ERECTA is a Key Petal Shape Regulator

ER has been identified in Arabidopsis genome-wide studies as one of six major hotspots for phenotypic variation [63][65]. We have shown that natural variation at the ER locus is one factor responsible for differences in petal shape, due to effects on petal cell proliferation along the entire extent of the petal.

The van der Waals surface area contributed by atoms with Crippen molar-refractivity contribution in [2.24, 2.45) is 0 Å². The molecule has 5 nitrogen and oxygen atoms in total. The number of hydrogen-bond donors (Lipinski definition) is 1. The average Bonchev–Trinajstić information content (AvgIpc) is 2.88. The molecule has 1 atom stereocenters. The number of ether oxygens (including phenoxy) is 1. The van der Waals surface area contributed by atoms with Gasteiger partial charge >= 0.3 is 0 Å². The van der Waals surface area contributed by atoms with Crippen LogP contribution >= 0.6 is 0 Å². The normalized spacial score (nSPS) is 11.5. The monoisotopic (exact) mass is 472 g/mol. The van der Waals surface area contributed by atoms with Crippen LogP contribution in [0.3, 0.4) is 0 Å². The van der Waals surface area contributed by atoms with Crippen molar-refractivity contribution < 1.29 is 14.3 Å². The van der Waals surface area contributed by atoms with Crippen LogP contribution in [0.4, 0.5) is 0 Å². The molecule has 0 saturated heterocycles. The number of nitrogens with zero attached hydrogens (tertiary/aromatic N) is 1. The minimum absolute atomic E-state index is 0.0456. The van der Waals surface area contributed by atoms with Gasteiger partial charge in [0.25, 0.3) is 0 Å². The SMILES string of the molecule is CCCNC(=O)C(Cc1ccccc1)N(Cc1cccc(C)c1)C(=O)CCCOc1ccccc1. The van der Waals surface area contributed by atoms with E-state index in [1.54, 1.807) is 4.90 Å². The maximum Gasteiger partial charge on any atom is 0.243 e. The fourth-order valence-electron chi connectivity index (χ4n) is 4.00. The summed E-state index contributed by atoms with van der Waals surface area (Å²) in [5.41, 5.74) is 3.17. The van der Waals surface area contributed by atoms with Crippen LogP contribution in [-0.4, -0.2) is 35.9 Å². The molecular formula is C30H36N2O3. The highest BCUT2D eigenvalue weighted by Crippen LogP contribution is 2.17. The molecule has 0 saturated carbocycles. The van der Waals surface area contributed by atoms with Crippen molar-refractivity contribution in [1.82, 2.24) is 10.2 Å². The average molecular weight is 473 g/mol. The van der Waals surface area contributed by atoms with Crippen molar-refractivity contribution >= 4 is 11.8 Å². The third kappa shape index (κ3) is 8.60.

ER has previously been identified as having a pleiotropic effect on many Arabidopsis growth phenotypes, including stomata development, leaf size, hypocotyl elongation, pedicel development, and ovule differentiation [55]. However, the role of ER in modulating growth appears to be distinct in different tissues, and may reflect differential interactions of the ER LRR receptor-like kinase with extracellular signals. For instance, ER mediates hypocotyl growth in response to light cues [66] and hyponastic growth of petioles in response to ethylene [58], [67]. In leaves, ER has been shown to control both epidermal cell number as well as cell size [68]. This is in contrast to our observation that, in petals, variation at the ER locus has little effect on cell size and appears to act predominantly through modulating cell proliferation. The distinction between the effects of allelic variation at ER on leaf versus petal cell dynamics could reflect the robustness of petal cell size towards variation at ER. As petal epidermal cells have a distinctive cellular morphology that is of ecological significance in some species [69], it may be that epidermal cell size is more highly constrained than cell number in this organ.